Tuesday, July 24, 2007

A Thousand Splendid Suns

Afghan-American author Khaled Hosseini's second novel, A Thousand Splendid Suns, recounts Afghanistan's troubled history of the last several decades through the eyes of a segment of the Afghan population that probably suffered and lost the most during that period, its women. The novel's two main characters, Mariam and Laila, two very different women, are thrown together because of what seems like a never-ending war, and their almost helpless struggle for survival comes to represent the struggle of their very country for the same.

Mariam, the illegitimate daughter of a wealthy businessman, lived in isolation with her mother in a tiny hut for the first 15 years of her life. When forced into marriage with a 40-year old Kabul shopkeeper, she finds herself unable to provide him the sons he so desires. Laila is the only daughter of a family who lives in the same Kabul neighborhood that Mariam has settled into and Mariam has been vaguely aware of her since Laila was a small child.

Having been raised in such different circumstances, the women are not natural allies. On the one hand, Mariam has been raised without a father and in a society that treats illegitimate children as outcasts. Laila, on the other hand, was raised by a father who was determined to see her educated and who always told her that she could be anything that she wanted to be. But as their world becomes more and more subject to strict Islamist law and the women realize that they have almost no rights under that law, they find that they have more in common than they realized. And they find that they need each other.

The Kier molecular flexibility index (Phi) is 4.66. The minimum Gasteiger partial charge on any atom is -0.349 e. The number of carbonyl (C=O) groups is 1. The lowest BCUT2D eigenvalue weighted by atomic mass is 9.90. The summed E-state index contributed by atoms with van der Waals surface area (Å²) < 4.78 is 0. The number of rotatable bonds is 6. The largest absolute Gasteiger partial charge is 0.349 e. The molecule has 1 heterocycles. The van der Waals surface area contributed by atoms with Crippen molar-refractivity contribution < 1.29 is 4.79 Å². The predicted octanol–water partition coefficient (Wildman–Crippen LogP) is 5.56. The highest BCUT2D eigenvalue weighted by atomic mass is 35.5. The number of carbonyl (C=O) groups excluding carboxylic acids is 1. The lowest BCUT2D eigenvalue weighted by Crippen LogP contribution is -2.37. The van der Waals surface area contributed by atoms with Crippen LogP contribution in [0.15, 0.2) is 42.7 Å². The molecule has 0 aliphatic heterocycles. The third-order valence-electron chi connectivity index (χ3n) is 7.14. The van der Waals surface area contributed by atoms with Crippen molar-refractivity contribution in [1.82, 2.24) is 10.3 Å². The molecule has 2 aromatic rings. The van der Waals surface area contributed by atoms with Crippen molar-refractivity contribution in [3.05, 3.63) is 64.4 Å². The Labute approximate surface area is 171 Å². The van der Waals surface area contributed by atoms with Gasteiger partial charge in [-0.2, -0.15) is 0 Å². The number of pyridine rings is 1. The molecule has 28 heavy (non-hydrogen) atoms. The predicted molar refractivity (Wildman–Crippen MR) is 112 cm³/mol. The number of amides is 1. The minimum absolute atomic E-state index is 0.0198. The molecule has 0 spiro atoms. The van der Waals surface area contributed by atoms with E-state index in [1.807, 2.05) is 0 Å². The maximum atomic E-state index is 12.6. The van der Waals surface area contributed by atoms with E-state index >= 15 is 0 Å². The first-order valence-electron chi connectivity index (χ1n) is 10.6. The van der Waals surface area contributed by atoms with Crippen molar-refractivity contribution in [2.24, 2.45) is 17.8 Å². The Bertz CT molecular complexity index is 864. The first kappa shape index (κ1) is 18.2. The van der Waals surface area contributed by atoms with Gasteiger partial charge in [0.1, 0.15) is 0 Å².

The recent history of Afghanistan is a tragic one. Its people have been living in a war zone for decades, beginning with the Soviet occupation, and each time that things seemed to be getting better, the country was able to snatch defeat from the jaws of victory. The Soviet army was forced to leave by jihadist warlords who almost immediately launched their own civil war when the Soviets cleared out. And the warlords destroyed much of what had not already been destroyed before the Taliban faction became strong enough to take control of the government. And, of course, after the Taliban had systematically destroyed modern Afghan society, returned the country to the standards of the 7th century and given safe haven to Osama bin Laden, the United States and her allies invaded the country in hopes of capturing bin Laden and destroying the group responsible for the September 11, 2001 attack on New York City.

That is the history of Afghanistan that we all know. But A Thousand Splendid Suns makes the reader feel and understand Afghanistan's story in a way that reading newspaper headlines will never do it. The book did not leave me feeling optimistic about that region's future. In fact, being reminded of the potential for havoc and genocide there due to the many tribal differences had the opposite effect on me. It makes me realize how dangerous it is to upset the very fragile stability that countries in that part of the world have achieved for themselves.

The book also contains one of the saddest sentences that I have ever read it a novel:
"One last time, Mariam did as she was told."
Khaled Hosseini is a fine writer, as he has shown with this novel and with his first, The Kite Runner. The story he tells here is a tragic one for sure, but I somehow expect that Afghan reality is even more terrible than Hosseini portrays it in this book. Nevertheless, this is a provocative novel and I highly recommend it to all.

Rated at: 4.0
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